About the Species
Bowhead whales are one of the few whale species that reside almost exclusively in Arctic and subarctic waters experiencing seasonal sea ice coverage, primarily between 60° and 75° north latitude. Of all large whales, the bowhead is the most adapted to life in icy water. Adaptations to this environment include an insulating layer of blubber that can be up to 1.6 feet thick.
Commercial whaling for bowheads off Alaska began in the early 1800s, and lasted until the early 1900s. The economic value of the bowheads’ oil and baleen, combined with their slow swimming speeds and tendency to float when killed, made them a prime target for whalers. By the time commercial whaling of bowheads effectively ended in 1921, the worldwide bowhead abundance had declined to less than 3,000 whales. Today, bowhead whales may still be threatened by loss of food sources, climate change, vessel strikes, entanglement in fishing gear, ocean noise, offshore oil and gas development, pollution, and predation.
Commercial whaling severely reduced bowhead whale numbers from historical levels. The worldwide number of bowheads prior to commercial exploitation is estimated at a minimum of 50,000, including an estimated 10,400 to 23,000 whales in the Western Arctic stock, the stock found in U.S. waters. Commercial whaling drove global abundance down to less than 3,000 by the 1920s.
The United States listed all bowhead whales as endangered under the Endangered Species Conservation Act in 1970 and the Endangered Species Act in 1973. Bowhead whales are also listed as depleted under the Marine Mammal Protection Act.
Western Arctic bowheads have shown considerable recovery since the end of commercial whaling in the early 1900s, and they now comprise the largest population of bowheads in the world. The most recent abundance estimate for the Western Arctic bowhead stock, collected during spring 2019, indicates there are approximately 12,505 Western Arctic bowheads, with a 95 percent confidence interval ranging from 7,994 to 19,560 whales.
However, the smaller Okhotsk Sea population, more heavily exploited in the past, remains at a dangerously low population of only a few hundred individuals. Genetic research has shown that these two North Pacific populations are distinct, indicating that movement of individuals between the two populations is rare.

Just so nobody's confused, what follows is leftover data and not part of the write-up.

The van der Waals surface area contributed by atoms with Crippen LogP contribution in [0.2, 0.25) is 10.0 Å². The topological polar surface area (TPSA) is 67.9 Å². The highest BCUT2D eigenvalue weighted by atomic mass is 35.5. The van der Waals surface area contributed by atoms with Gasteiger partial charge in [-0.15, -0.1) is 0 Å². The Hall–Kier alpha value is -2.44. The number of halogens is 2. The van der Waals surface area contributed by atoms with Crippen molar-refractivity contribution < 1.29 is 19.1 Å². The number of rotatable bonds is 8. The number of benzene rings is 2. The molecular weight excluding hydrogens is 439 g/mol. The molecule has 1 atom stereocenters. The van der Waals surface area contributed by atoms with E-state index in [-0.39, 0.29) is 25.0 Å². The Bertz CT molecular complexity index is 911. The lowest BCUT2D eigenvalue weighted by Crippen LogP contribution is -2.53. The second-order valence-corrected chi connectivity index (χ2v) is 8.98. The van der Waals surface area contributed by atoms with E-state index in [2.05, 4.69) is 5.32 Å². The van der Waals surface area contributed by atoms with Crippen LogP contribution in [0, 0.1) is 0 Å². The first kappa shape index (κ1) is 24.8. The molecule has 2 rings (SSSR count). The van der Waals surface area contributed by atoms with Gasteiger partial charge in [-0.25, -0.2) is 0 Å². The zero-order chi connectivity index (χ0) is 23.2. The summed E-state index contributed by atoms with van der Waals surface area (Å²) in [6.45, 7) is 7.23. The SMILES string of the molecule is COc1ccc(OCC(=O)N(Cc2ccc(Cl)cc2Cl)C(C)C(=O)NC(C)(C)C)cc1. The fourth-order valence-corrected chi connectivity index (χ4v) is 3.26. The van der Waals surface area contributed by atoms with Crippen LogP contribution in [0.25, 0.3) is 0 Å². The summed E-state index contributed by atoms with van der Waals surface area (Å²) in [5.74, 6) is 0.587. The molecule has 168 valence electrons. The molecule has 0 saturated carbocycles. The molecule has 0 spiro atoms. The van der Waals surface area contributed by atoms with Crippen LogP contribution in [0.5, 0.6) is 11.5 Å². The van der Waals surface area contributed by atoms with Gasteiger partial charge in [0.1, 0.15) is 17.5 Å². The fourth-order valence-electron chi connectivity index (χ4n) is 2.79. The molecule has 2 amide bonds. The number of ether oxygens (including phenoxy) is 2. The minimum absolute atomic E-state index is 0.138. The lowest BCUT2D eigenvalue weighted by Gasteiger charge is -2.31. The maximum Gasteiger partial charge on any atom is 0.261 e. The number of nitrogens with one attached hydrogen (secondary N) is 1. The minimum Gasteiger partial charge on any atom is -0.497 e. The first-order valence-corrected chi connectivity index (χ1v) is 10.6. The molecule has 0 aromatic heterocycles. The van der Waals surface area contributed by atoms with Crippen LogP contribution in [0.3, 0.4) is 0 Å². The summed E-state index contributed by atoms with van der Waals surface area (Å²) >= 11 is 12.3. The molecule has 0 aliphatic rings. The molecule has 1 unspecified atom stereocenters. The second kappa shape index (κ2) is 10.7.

Bowhead whales have a dark body with a distinctive white chin and unlike most cetaceans, do not have a dorsal fin. Bowheads have extremely large heads and stocky bodies. The bow-shaped skull can be over 16.5 feet long—about a third of a bowhead’s body length. The bowhead whale also has a 17- to 19-inch thick blubber layer—thicker than that of any other whale.
The bowhead’s large, thick skull allows them to break through 8-inch-thick sea ice. Some Alaska Native whalers have even reported whales surfacing through 2 feet of ice. Bowhead whales often accumulate scars on their bodies from breaking ice, killer whale encounters, entanglement in fishing gear, and propellers. Scientists use these scars to identify individual whales.
Behavior and Diet
Bowhead whales are baleen whales, so they filter their food by straining huge volumes of ocean water through their baleen plates (like the teeth of a comb). Bowhead whales have the longest baleen plates of all whales and feed almost exclusively on marine invertebrates, including small to moderately sized crustaceans, such as shrimp-like euphausiids (i.e., krill) and copepods. They also ingest other invertebrates and small fish. Scientists estimate that a bowhead whale needs to eat about 100 metric tons (over 220,000 pounds) of crustaceans per year.
Sound is critical to the survival of bowhead whales. They rely on keen hearing abilities to detect, recognize, and localize biologically important sounds for navigation, predator avoidance, foraging, and communication in the marine environment. Bowhead whales are highly vocal and have a large variety of calls. The echoes of some of their calls are used to help the whales find food and navigate through the ice as they migrate.
Although direct measurements of hearing ability in baleen whales are lacking, scientists predict, based on anatomy and vocalizations of other closely related whales, that bowheads hear best at low-frequencies. Low-frequency sounds are capable of propagating great distances through the ocean and may allow for communication over long ranges.
Where They Live